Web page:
Reluctantly stirring to consciousness, the first thing I notice is my dry mouth. Then my pounding headache. My attention is drawn to the sound of a gas truck rumbling past on the cobblestoned streets below my apartment. BEEEEEEP! “Gas de Oaxaca!” the pre-recorded loop dementedly shouts. I groan and scan the floor for my pants. Another hungover Sunday morning.

In my former life as a New Yorker, I had ritualized my hangover regimen: I’d go to the nearest bodega and grab a light blue Glacier Freeze Gatorade—the colder the better—and a banana. That breakfast, plus a couple of aspirin and a mid-afternoon nap, did the trick 90 percent of the time. But since moving to Mexico at the end of the summer, I no longer fuck around with super-sugary bottled drinks. These days, my hangover cure is a bowl of hot, steamy, chewy tripe.

Across the globe, every culture has its own go-to when it comes to surviving the pernicious effects of a night on the town. The Japanese might turn to turmeric tea, Germans will dive into some pickled herring, and Russians sip bubbly kvass. Here in Mexico, hangovers are nearly always counteracted with deeply savory soups like Hidalgo’s barbacoa, Jalisco’s birria, and Monterrey’s caldo de res. But the gold standard, hailing from the central Mexican states of Michoacan and Guanajuato but procured at street stalls and markets all over the country, is pancita (“little belly”). Also known as menudo, particularly when it contains corn, the rich, nourishing tripe soup really does ease the effects of a hangover. All that broth hydrates the post-binge body, and plenty of salt restores sodium levels. But apart from its therapeutic effects, pancita is just damn delicious.

On Saturday and Sunday mornings across Mexico, street stands and market cafeterias are packed with hangover-sufferers looking to slurp down an oregano-and-lime-heavy bowl of the restorative soup. The preparation of pancita is simple: It begins with well-cleaned honeycomb tripe, which is simmered with water, onion, and garlic for at least two hours and up to four, until the tripe is nice and tender. Meanwhile, in a separate pot, the cook prepares the red chile base, simmering dried, de-seeded mild chiles such as pasilla and ancho with tomato and a hit of onion and garlic. When the chiles are soft, the mixture is blended until smooth, then poured into the pot with the bubbling tripe, where the flavors merge for another half hour.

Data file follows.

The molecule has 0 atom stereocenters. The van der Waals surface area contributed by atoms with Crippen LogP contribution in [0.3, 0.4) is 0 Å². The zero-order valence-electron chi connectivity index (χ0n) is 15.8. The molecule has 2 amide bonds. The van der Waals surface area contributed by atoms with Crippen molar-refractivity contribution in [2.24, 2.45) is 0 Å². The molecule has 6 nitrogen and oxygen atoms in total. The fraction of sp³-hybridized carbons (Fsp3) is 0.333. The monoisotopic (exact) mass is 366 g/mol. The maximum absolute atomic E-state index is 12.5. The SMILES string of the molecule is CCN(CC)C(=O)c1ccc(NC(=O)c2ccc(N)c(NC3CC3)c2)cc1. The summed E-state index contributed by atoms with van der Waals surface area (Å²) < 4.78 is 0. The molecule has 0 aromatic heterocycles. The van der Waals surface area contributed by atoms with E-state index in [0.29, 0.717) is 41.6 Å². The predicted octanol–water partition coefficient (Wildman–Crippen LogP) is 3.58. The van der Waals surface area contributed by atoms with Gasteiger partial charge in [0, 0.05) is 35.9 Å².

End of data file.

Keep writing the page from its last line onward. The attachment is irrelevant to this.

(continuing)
There are many variations on the basic pancita. Some cooks add gelatinous cow foot, lending the broth a velvety viscosity; others add diced tongue for additional flavor and texture. Universally, the finished soup is served in deep bowls and garnished with finely chopped raw white onion, generous squeezes of fresh lime, and plenty of dried oregano, which the diner adds according to her tastes.

As with any beloved local dish, customer loyalty to particular vendors tends to be fierce. In Oaxaca City, where I live, some swear by the pancita served up by Rosita at her small comedor inside the La Merced market. Others won’t deign to dine anywhere other than Los Cuchos, a brick-and-mortar restaurant located at the edge of the trendy Reforma neighborhood. My allegiance, however, belongs to Los Agachados, a four-decades-strong spot that occupies stalls number 62 and 63 inside the city center’s famous covered market 20 de Noviembre. There, owner Ricardo Leyva López works alongside his mom, Bertha, who can be seen hovering over a giant, stainless steel vat of her signature dish. Los Agachados’ menu is tongue-in-cheek: an addition of heart is advertised as “for lovers,” while the cow foot variation is billed as “for athletes.” López knows his diners—and their habits—all too well: The most prominently advertised pancita option, one that heaps in cubed liver in addition to the tripe, is geared towards cheleros, or drunkards.

On some weekend mornings at least, both my friend Lindsay and I can aptly be described as cheleras. We meet up at Los Agachados around 11 a.m., picking our way through the sea of occupied stools to share a table with a bright-eyed, chatty señora and a group of rather more mute fellow cheleros sipping hair-of-the-dog Coronas. We both ask for the surtido or mixed-meat option, slurping and chewing our way through jello-soft cow’s foot, springy liver, and those honeycombs of elastic tripe, adding plenty of sinus-clearing hot sauce and lime juice along the way. Soft, creamy chickpeas—the addition that makes Los Agachados a standout pancita in my book—lurk among the organ meats, lending heartiness to the flavorful broth. A woman passes by hawking fresh, warm tortillas, and we buy a pile of those, fishing out the chunks of meat to roll up into little tacos. My head starts to clear; the vague churning in my stomach settles down. I order a beer to celebrate.